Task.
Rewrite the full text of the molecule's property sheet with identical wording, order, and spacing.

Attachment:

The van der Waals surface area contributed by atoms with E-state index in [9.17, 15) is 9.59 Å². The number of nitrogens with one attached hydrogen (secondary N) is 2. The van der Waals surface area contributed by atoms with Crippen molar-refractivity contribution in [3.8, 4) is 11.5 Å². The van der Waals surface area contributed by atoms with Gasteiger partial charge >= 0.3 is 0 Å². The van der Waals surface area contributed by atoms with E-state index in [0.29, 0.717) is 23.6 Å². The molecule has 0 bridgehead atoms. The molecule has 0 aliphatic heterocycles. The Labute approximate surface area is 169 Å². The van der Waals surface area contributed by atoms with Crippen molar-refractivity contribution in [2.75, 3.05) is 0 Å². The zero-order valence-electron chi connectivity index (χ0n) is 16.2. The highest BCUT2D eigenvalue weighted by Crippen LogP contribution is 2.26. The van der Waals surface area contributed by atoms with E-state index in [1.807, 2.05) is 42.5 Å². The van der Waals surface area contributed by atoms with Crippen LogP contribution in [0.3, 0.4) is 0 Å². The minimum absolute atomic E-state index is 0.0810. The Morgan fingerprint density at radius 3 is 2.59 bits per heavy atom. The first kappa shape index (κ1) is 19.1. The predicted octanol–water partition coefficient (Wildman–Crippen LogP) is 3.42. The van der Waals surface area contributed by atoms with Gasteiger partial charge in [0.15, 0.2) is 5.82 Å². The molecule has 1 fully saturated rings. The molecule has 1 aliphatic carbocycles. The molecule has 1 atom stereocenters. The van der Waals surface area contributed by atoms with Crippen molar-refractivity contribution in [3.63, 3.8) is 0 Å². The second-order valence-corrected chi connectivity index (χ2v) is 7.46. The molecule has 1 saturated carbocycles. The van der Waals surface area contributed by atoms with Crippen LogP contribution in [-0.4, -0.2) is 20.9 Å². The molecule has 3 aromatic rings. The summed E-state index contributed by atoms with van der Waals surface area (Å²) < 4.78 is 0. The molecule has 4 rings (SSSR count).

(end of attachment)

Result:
The van der Waals surface area contributed by atoms with E-state index in [9.17, 15) is 9.59 Å². The number of nitrogens with one attached hydrogen (secondary N) is 2. The van der Waals surface area contributed by atoms with Crippen molar-refractivity contribution in [3.8, 4) is 11.5 Å². The van der Waals surface area contributed by atoms with Gasteiger partial charge >= 0.3 is 0 Å². The van der Waals surface area contributed by atoms with E-state index in [0.29, 0.717) is 23.6 Å². The molecule has 0 bridgehead atoms. The molecule has 0 aliphatic heterocycles. The Labute approximate surface area is 169 Å². The van der Waals surface area contributed by atoms with Crippen molar-refractivity contribution in [2.75, 3.05) is 0 Å². The zero-order valence-electron chi connectivity index (χ0n) is 16.2. The highest BCUT2D eigenvalue weighted by Crippen LogP contribution is 2.26. The van der Waals surface area contributed by atoms with E-state index in [1.807, 2.05) is 42.5 Å². The van der Waals surface area contributed by atoms with Crippen LogP contribution in [0.3, 0.4) is 0 Å². The minimum absolute atomic E-state index is 0.0810. The Morgan fingerprint density at radius 3 is 2.59 bits per heavy atom. The first kappa shape index (κ1) is 19.1. The predicted octanol–water partition coefficient (Wildman–Crippen LogP) is 3.42. The van der Waals surface area contributed by atoms with Gasteiger partial charge in [0.15, 0.2) is 5.82 Å². The molecule has 1 fully saturated rings. The molecule has 1 aliphatic carbocycles. The molecule has 1 atom stereocenters. The van der Waals surface area contributed by atoms with Crippen molar-refractivity contribution in [3.63, 3.8) is 0 Å². The second-order valence-corrected chi connectivity index (χ2v) is 7.46. The molecule has 1 saturated carbocycles. The van der Waals surface area contributed by atoms with Crippen LogP contribution in [-0.4, -0.2) is 20.9 Å². The molecule has 3 aromatic rings. The summed E-state index contributed by atoms with van der Waals surface area (Å²) < 4.78 is 0. The molecule has 4 rings (SSSR count).